The second of back-to-back par 5s bookending the turn, the 10th plays downhill and around a dogleg right…


…then back up a slight rise to a well-defended green set back in a wooded knoll.  This is the only non-original Tillinghast green on the course, which was lost when this hole was lengthened many years ago – the site of the original green is still visible, marked by subtle lines in the right side of the fairway and right rough, in the photo below.


The view from behind the 10th flag.


Hole 11 – “Perfection” – 412yds – Par 4

Holes 11-18 at Somerset Hills have a distinctly difficult flavor than Holes 1-10.  The latter stretch plays across a mostly open plain with some modest elevation change, while the former plays through and around much more dramatic terrain.  The 11th plays downhill to a landing area that looks much smaller than it is, then doglegs 90 degrees right and back up to the green.  The par 3 12th green is visible in the background of the photo below.  This is a beautiful golf hole.


The challenging approach shot on 11, back up a slight rise to an undulating green.


This panoramic shot shows the setting of the 12th and 11th greens.


The excellent green complex at 11.


Hole 12 – “Despair” – 151yds – Par 3

Aptly named, as many players surely find it here.  The first short par 3 at Somerset Hills is by no means easy, as the green slopes so severely from back right to front left that the hole plays somewhat like a reverse redan.  A beautiful hole in a gorgeous setting.


The view from behind and above the 12th green, with the 11th hole in full view.


Hole 13 – “Corner” – 409yds – Par 4

Once again, the landing area is blind to the tee on this par 4.  Bunkers on the right guard the desired side of this fairway.


The approach from the left side into the 13th green, over the center bunkers, to a green…


…bisected by a Biarritz-like swale.  Great pin position, very fun hole.


Hole 14 – “Ridge” – 416yds – Par 4

A wide fairway with a slight incline makes for a slightly uncomfortable tee shot.  Once again, the angle left from the tee shot is of high importance on this hole.


The approach into 14, with a massive infinity green.


The 14th is one of the largest and most undulating greens on the course.  The variety of great pin positions available on this hole is astounding.


Hole 15 – “Happy Valley” – 407yds – Par 4

The club considers the 15th their “signature hole,” and I wouldn’t argue that designation.  The favored ball here is a cut over the bunker and down the hill.


The beautiful setting of the 15th green, guarded front and left by a meandering stream.




Hole 16 – “Deception” – 170yds – Par 3

The 16th is akin to a shorter reverse redan, as the green slopes significantly from right to left.  Putting down from the high left side to the pictured pin position often results in a chip for one’s third shot.


The 16th green from behind, with the 17th green in the background.  What a wonderful setting for golf!


Hole 17 – “Quarry” – 387yds – Par 4

The first of two shorter par 4s that complete the round at Somerset Hills, the 17th plays up over an abrupt rise, then…


..falls steeply downhill to the green.  This hole plays shorter than the yardage indicates, but hitting the green is critical, as it slopes steeply off on all sides.


This view from behind the 17th green shows the drastic elevation change.


As does this panoramic view of the 17th green and 18th tee.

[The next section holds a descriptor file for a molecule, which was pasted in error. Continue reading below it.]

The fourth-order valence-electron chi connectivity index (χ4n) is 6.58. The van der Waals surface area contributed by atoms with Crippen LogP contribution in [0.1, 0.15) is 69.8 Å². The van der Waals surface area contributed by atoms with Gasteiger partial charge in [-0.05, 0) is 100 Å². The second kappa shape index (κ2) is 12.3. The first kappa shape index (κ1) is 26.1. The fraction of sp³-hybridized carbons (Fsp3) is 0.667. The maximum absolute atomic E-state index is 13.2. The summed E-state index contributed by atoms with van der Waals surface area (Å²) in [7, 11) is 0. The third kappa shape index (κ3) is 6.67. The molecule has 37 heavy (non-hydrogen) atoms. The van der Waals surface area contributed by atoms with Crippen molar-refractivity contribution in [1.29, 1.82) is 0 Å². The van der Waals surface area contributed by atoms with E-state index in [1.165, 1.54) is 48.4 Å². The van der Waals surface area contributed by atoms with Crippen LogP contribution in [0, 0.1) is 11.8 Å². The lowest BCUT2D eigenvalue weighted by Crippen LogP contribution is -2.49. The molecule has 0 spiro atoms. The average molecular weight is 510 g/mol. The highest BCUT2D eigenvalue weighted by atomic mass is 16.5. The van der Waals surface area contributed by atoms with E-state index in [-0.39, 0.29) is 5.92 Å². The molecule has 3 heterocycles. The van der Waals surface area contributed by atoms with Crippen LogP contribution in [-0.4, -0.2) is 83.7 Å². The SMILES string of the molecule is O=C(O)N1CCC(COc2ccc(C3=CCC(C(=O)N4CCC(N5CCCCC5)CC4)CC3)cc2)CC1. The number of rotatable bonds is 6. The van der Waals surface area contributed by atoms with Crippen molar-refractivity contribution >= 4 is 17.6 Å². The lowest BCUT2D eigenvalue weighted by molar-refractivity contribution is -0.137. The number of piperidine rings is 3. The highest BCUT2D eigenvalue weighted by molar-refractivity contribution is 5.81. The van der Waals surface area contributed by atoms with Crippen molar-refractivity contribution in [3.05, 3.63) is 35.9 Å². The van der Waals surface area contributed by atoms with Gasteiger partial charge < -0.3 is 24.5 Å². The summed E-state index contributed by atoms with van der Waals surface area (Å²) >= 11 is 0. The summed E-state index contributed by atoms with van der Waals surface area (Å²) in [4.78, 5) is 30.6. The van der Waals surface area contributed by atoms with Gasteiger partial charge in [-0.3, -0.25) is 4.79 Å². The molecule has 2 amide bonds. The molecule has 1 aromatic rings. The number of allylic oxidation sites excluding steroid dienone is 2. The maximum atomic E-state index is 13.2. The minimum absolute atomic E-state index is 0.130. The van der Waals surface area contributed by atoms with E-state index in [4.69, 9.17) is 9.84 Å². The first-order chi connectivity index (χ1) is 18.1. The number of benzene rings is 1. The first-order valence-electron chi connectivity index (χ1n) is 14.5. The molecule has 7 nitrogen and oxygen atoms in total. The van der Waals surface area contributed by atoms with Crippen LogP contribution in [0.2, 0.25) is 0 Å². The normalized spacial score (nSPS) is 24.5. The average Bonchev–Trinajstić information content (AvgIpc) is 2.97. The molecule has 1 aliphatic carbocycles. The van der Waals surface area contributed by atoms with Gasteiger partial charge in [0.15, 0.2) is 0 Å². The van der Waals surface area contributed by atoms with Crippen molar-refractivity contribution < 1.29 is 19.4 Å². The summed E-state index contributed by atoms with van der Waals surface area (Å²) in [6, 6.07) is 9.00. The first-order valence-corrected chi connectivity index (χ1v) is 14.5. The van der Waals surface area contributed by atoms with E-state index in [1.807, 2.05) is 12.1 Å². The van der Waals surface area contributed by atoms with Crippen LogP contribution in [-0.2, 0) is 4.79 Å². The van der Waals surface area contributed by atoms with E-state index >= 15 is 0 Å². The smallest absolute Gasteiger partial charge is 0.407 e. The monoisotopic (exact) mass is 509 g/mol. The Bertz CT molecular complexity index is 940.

Hole 18 – “Thirsty Summit” – 335yds – Par 4

The short 18th opens with a tee shot back up the rise toward the clubhouse.


As its name would indicate, the 18th finishes mere steps from the clubhouse, and its well appointed bar.


As the player climbs the 18th fairway, he is afforded this view of the 10th and 17th greens behind and below him.


The gorgeous view across the 18th green, with the 12th green visible in the valley beyond.


Somerset Hills is a must play for any fan of Tillinghast in particular or of golden age golf architecture in general.  I cannot recommend it highly enough.  I hope you enjoyed the tour.




Copyright 2018 – Jason Way, GeekedOnGolf

6 thoughts on “Somerset Hills CC Tour by Jon Cavalier

  1. Jon: Thank you so, so much for this! I grew up caddying at Somerset Hills and playing every Monday from dawn ’til dusk. If I had 1 round of golf left to play, SHCC would be the venue. The 2nd, 12th and 15th holes are postcard perfect and so fun to play. There was nothing sweeter than puring an iron on the 2nd on the perfect line and then racing up to the green to find out how close it finished to the left-cut pin. Or flushing a drive on 15 right over the bunker and eagerly cresting the hill to discover how much roll you got and whether you’d have a short-iron second. SHCC is absolutely amazing and when you play it you feel as if you’ve gone back in time, half-expecting to see Walter Travis, Bobby Jones or Walter Hagen on the next hole. I played it again a few years back, for the first time since the 1980s. What a treat! The tree-clearing and other restoration work recovered the true glory of a masterpiece. Your pictures are amazing (I wish more had been used in the Golf Club Atlas article) and perfectly capture that Somerset Hills feel. I miss it. A lot. Sigh. Keep up the great work!

      1. Jason: I didn’t appreciate that this profile of Somerset Hills was yours, with Jon contributing the photos, so the kind words were meant for you as well. It’s a fantastic profile. Thanks for the link to the second Somerset Hills article — it’s wonderful too, especially the photo from the earliest years of the iconic second hole. I’ll return to both whenever I need a SHCC fix. BTW, if you’re ever in St. Louis, I’d be happy to host you at Norwood Hills Country Club, a 1922 36-hole, Wayne Stiles creation, whose West course hosted the 1948 PGA Championship, won by Ben Hogan. Unfortunately, no Tilly courses in St. Louis, but Stiles’ designs have sometimes been mistaken for Tilly’s, or at least been deemed to share a similar aesthetic. Interestingly, Norwood commissioned a redesign plan in 2008 that was prepared by architect Michael Riley, who grew up in Bernardsville, caddied at SHCC, and calls it his favorite course. Unfortunately, the recession hit just as the plan, which is fantastic, was presented and only some bits and pieces have been implemented. I hope more of the plan will be implemented as Norwood reworks its bunkers.

      2. That is a very generous offer – thank you! Would love to see Norwood at some point. St. Louis is on my to do list for golf explorations. You actually had it right. This profile was done entirely by Jon. He amassed more photos over the years, so we collaborated on a redux, which is the link I shared with you. Happy to hear that you enjoyed them both. Looking forward to teeing it up some day.

Leave a Reply

%d bloggers like this: